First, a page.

When it comes to cloud adoption, large enterprises and government agencies focus on quick wins, using quick sprints, and are typically more successful than those companies that try to drive huge change over a longer period of time, aka the big-bang approach.
Consider a telecom company that wants to move all core systems to the cloud in three years. It has a strategic plan that includes inventorying and understanding thousands of workloads and creating a factory to do the migration and a process for migrating the data, and creating new security and governance services. Even over three years, that’s aggressive.
This telecom company did ultimately succeed, but it could only assess whether the strategy was successful three years after it started, once the big-bang effort was done.
Now consider a manufacturer that as part of a larger strategic plan focuses on moving only 100 workloads and data to an IaaS public cloud initially, in a quick sprint. It can do this in just three months and pick the applications that will provide the most value to the company, as well as demonstrate a win.
After the quick sprint to get 100 workloads migrated, the manufacturing company took what it learned and did additional sprints, some in parallel, to get 300 apps moved in each sprint. After three years, it had all the appropriate applications and data in the cloud. (Typically, that’s 70 percent of your workloads.)
Both companies had basically the same objective, and the same number of applications. However, the telecom company took three years to get to value, whereas the manufacturer was able to demonstrate business value immediately, and get incremental value over the course of three years. It also could detect and adjust for any issues that came up, rather than discover them once the adoption was completed.
Moreover, by leveraging small sprints, the manufacturer was able to prove value to the leadership quickly, which provided momentum (and funding) to move on to the next migration sprint. The teleco’s big-bang approach struggled to avoid budget cuts because management couldn’t see if the substantial investment was paying off, and had to make a leap of faith to spend all that money before seeing results.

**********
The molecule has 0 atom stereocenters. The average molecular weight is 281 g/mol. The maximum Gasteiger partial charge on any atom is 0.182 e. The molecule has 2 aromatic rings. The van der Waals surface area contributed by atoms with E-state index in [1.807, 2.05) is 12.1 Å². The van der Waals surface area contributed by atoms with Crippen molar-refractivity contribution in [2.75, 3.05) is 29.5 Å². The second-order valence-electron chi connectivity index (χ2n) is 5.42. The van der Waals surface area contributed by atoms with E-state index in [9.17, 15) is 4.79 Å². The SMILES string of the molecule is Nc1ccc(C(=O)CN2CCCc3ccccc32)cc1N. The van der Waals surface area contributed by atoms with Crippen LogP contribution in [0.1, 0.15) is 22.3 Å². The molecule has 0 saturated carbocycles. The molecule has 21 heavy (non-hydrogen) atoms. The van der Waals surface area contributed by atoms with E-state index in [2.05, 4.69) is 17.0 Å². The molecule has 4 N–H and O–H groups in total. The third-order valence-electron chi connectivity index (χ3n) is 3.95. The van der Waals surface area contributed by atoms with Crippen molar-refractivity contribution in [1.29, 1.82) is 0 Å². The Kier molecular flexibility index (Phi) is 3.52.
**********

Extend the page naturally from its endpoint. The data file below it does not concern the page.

In my consulting work, I see much more success when companies just start the process of adopting the cloud through small tactical projects that take a few months each, versus larger strategic projects that take a few years.
The objectives of each may be exactly the same—to migrate most of the enterprise’s workloads—but the short-sprint approach is ten times more likely to demonstrate success and thus value than the big-bang approach.
The short-sprint approach also aligns with the typical corporate culture. People think in small tactical ways versus large and strategic, so expectations are for small, quick wins. The larger, longer strategic wins simply are not as valued by the executives and investors in the standard corporate culture.
The big-bang approach can and does work—if the company can hold to its commitment that long and doesn’t need ROI along the way. But most companies need and expect proof of ROI in months, not years, so my advice is to take the short-sprint approach in your migration to the cloud.